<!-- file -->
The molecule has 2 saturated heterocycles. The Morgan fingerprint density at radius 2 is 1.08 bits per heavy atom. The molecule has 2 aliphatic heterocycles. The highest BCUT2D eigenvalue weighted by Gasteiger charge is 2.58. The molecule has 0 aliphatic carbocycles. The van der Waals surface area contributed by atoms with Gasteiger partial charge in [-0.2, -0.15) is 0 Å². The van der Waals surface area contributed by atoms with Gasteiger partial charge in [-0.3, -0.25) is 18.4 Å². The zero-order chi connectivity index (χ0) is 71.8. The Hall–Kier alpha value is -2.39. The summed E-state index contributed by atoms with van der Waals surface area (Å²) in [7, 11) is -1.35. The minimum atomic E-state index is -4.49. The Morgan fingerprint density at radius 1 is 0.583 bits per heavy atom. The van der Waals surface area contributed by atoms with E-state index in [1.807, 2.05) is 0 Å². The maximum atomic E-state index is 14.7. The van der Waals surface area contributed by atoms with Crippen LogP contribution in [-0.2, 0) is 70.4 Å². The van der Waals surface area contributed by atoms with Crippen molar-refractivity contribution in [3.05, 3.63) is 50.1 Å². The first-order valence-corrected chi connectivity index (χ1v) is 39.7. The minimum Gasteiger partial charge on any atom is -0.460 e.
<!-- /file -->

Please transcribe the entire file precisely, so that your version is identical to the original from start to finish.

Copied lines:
The molecule has 2 saturated heterocycles. The Morgan fingerprint density at radius 2 is 1.08 bits per heavy atom. The molecule has 2 aliphatic heterocycles. The highest BCUT2D eigenvalue weighted by Gasteiger charge is 2.58. The molecule has 0 aliphatic carbocycles. The van der Waals surface area contributed by atoms with Gasteiger partial charge in [-0.2, -0.15) is 0 Å². The van der Waals surface area contributed by atoms with Gasteiger partial charge in [-0.3, -0.25) is 18.4 Å². The zero-order chi connectivity index (χ0) is 71.8. The Hall–Kier alpha value is -2.39. The summed E-state index contributed by atoms with van der Waals surface area (Å²) in [7, 11) is -1.35. The minimum atomic E-state index is -4.49. The Morgan fingerprint density at radius 1 is 0.583 bits per heavy atom. The van der Waals surface area contributed by atoms with E-state index in [1.807, 2.05) is 0 Å². The maximum atomic E-state index is 14.7. The van der Waals surface area contributed by atoms with Crippen LogP contribution in [-0.2, 0) is 70.4 Å². The van der Waals surface area contributed by atoms with Crippen molar-refractivity contribution in [3.05, 3.63) is 50.1 Å². The first-order valence-corrected chi connectivity index (χ1v) is 39.7. The minimum Gasteiger partial charge on any atom is -0.460 e.